“Nearpod is also a great local story,” added Benoit Wirz, who manages the Knight Enterprise Fund. “Based in Aventura and growing quickly, Nearpod is a great example of the burgeoning Miami startup community that Knight’s charitable efforts are focused on strengthening. Even more exciting, Nearpod is being adopted locally.”

NearpodscreenshotTeachers within Miami-Dade public schools have been using the platform, as it has spread through word of mouth to different departments and classes. Three local private schools, Immaculata-La Salle, Pine Crest and American Heritage, were among Nearpod’s first customers.

“We’ve been helping them test new features, and our teachers have given them input and created content — it’s been a nice partnership,” said Fredy Padovan, executive director of advancement and technology at La Salle and an Apple Distinguished Educator.

Padovan said La Salle teachers structure their Nearpod lectures differently, but usually after two or three slides there is something interactive such as a question or a poll, and the teacher can see in real-time if the students are engaged and understanding the material. Even a student sick at home could participate if they want to. And the teachers have employed the interactive features in other ways, he said. For instance, if online tests are administered through the platform, the teachers can monitor the students taking tests and will know if they are being distracted or possibly cheating. “That’s been one creative way we have used it outside the standard interactive lecture,” he said.

Another way: Four La Salle teachers created Catholic school-specific content and helped launch a Catholic school library on the Nearpod platform for other Catholic schools to also use. “There really isn’t a lot out there when it comes to religion and technology,” Padovan said.

All the recent progress aside, this entrepreneurial journey hasn’t always been easy for the three founders, who say they have been doing business together for 10 years but have been friends for far longer. Kovalskys and Sommer, Nearpod’s president, even went to the same high school and universities. Between the three of them, they have founded and run several businesses before Nearpod and worked at companies such as Accenture and McKinsey.

For the first two years, the founders bootstrapped while building out their model that was already generating revenue. But after coming to the realization that to scale big they would need outside investors, they naturally went to Silicon Valley, where Kovalskys and Sommer also went to college (University of California, Berkeley). At first, they were getting nowhere — and many of the investors told them that if they were based in Miami, they weren’t interested — but then a big door opened. Kovalskys was invited to join Stanford University’s well-known design accelerator as a fellow. “And that opened a lot more doors,” Kovalskys said.

NearpodToday, about 25 members of the 40-person team handle all operations in the Aventura headquarters. Nearpod also has a product team in Silicon Valley, where Kovalskys spends most of his time. Nearpod was also recently accepted into Co.Lab, an education-gaming accelerator hosted by in San Francisco.

The first version of Nearpod’s product focused on putting on the secure platform what teachers needed for lectures — “PowerPoint on steroids” is how early media reports described it. But the platform took off after the team began incorporating features teachers asked for, such as virtual field trips, and began paying its top teachers to create content for a Nearpod marketplace, where lessons sell for $1.99 or less if bought in bundles. “We turned them into publishers,” said Sommer. “We’re the tool, the teachers are responsible for the magic.”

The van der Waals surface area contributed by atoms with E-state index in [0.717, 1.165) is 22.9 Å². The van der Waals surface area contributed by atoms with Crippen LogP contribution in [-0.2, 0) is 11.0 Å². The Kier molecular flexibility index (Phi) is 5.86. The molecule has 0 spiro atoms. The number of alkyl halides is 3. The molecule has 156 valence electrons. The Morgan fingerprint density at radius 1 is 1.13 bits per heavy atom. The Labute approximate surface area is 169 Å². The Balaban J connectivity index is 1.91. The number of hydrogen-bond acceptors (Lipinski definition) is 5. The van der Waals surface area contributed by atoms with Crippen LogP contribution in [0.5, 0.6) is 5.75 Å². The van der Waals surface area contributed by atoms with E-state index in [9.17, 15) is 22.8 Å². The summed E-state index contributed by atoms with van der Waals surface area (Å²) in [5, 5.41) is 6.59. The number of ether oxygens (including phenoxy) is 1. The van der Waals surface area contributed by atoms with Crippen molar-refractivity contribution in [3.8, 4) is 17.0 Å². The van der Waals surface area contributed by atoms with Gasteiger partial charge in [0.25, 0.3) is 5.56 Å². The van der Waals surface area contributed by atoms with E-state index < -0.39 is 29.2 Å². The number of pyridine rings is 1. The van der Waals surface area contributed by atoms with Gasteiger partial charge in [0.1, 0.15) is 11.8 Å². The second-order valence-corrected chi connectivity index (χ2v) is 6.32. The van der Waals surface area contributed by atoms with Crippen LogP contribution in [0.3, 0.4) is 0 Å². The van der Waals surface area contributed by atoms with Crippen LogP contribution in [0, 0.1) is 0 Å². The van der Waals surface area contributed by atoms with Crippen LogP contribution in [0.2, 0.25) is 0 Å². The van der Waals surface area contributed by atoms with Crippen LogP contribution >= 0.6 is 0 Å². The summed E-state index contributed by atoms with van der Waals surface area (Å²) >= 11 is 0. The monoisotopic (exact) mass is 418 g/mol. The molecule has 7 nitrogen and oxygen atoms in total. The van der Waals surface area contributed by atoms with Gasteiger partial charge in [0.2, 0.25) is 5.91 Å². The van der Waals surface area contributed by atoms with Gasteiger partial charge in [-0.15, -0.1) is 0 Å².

Last year, the company did a large pilot test with the San Francisco Unified School District, which is still using Nearpod today. Just about everything they tested in San Francisco was learned and developed in their first schools in South Florida. Padovan said his students last year were beta-testing a revamped Nearpod student application pre-production while teachers were testing the teacher app.

“We are very devoted to our first schools,” said Abramzon. “They taught us the power of the product.”

Follow Nancy Dahlberg on Twitter @ndahlberg.




Business: Learning platform for the K-12 schools marketplace in the education-tech industry.

Headquarters: Aventura

Launched: 2012

Management team: Co-founders Guido Kovalskys, CEO, Felipe Sommer, president, Emiliano Abramzon, chief marketing officer.

Employees: About 40; 25 are in Aventura, the rest in Silicon Valley.

Financing: Recently closed a $6 million Series A round from South Florida and Silicon Valley investors.

Recent partnerships: Common Sense Media and OZY Media; accepted into Co.Lab, an education gaming accelerator hosted by



June 05, 2015

Cinco de Wyncode: 250+ people pack LAB to celebrate new coders

Wyncodepitchdayv_june2015_039 (2)

By Juha Mikkola

Many are saying that 2015 is the year of coding (and for the foreseeable future), and it's fast becoming one of the most important and desirable skills here in South Florida.  

This trend was reinforced at Wyncode’s Pitch Day V last night, or as we called it, Cinco de Wyncode.  The vibrancy and enthusiasm of the Miami tech community never ceases to amaze.  More than 250 people packed into The LAB Miami ready to be wowed by the ideas from the 20 students who participated in Wyncode’s fifth cohort. 

Once again, we saw firsthand the real appetite that exists out there for product and service development, as well as the many interesting ideas and agile creation coming out of the coding community.